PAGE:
Why did Aristotle suddenly leave Athens in 348 or 347 BC? In his book The Lagoon: How Aristotle Invented Science Armand Marie Leroi says that there are at least two accounts which attempt to explain why. Here's an excerpt:
In the first he leaves out of pique. For twenty years he’s worked in Plato’s Academy. His colleagues call him ‘The Reader’, but he’s original too. Perhaps too original. Plato, with a hint of asperity, called him ‘The Foal’ — he meant that Aristotle kicked his teachers as a foal kicks its dam. Aelian, writing centuries later, tells a story that isn’t particularly to Aristotle’s credit and hints of a power-struggle at the Academy. One day the elderly Plato, doddery and no longer that sharp, is wandering in the Academy’s gardens when he comes across Aristotle and his gang who give him a philosophical mugging. Plato retreats indoors and Aristotle’s posse occupies the garden for months. Speusippus is useless against the usurpers, but Xenocrates, another loyalist, finally gets them to move on. Who knows if this is true; but it is certain that when Plato died the top job didn’t go to Aristotle but rather to Speusippus and that, coincidently or not, this is when Aristotle heads east.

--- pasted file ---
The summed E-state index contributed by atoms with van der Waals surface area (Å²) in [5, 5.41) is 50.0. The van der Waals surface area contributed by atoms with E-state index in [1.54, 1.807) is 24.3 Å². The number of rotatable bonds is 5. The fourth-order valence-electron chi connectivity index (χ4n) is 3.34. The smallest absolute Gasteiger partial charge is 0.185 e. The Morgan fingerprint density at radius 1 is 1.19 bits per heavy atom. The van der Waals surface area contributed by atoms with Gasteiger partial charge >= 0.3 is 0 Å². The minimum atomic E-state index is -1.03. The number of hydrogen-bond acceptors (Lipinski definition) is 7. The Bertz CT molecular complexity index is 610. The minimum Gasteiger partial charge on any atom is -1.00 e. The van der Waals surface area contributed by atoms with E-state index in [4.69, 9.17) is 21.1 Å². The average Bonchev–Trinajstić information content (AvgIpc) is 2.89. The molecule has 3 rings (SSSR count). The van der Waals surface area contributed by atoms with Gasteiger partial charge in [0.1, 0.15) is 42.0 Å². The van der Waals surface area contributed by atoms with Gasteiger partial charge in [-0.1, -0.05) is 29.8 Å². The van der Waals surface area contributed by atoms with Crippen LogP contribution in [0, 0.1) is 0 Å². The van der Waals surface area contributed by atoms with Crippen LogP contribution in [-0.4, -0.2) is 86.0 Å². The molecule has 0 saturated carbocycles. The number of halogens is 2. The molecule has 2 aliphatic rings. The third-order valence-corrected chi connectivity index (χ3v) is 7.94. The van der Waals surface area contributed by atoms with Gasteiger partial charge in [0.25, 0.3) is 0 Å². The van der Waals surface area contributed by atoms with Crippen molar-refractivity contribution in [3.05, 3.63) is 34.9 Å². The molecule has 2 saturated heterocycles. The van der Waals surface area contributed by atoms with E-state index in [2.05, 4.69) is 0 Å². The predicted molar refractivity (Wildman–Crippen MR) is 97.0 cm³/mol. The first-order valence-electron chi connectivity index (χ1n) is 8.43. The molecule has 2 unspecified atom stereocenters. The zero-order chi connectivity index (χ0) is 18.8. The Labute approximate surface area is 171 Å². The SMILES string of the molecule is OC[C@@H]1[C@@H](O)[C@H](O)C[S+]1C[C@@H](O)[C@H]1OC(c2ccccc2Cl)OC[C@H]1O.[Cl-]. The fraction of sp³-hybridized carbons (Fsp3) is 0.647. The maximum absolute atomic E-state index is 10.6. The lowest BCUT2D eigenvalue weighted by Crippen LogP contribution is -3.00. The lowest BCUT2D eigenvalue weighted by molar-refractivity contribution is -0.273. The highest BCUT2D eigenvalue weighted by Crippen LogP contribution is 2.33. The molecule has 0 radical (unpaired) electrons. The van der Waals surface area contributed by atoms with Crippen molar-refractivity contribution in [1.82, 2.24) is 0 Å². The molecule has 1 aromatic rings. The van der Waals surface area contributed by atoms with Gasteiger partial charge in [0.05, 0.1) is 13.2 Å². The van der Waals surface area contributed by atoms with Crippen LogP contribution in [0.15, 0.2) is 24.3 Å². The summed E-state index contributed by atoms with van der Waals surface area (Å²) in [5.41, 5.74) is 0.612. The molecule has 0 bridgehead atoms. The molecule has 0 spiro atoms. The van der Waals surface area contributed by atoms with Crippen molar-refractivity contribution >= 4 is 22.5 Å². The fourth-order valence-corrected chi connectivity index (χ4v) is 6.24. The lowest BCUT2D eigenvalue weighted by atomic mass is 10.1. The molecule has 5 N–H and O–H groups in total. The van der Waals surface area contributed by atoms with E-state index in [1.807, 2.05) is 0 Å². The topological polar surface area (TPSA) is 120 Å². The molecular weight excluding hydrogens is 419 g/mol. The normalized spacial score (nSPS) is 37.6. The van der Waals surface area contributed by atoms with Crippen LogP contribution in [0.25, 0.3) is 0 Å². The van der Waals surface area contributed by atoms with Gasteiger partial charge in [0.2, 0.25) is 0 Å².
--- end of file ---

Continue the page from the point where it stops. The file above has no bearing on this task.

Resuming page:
In another version, politics rather than pique causes Aristotle to flee. Aristotle has close connections to the Macedonian court. Amyntas’ son, Philip II, is flexing his military muscles in the Greek hinterland. He’s just razed Olynthus, an ally of Athens, to the ground and sold its citizenry — along with a garrison of Athens’ soldiers — into slavery. In Athens, Demosthenes is rousing the citizenry to new heights of xenophobia; Aristotle gets out while he can.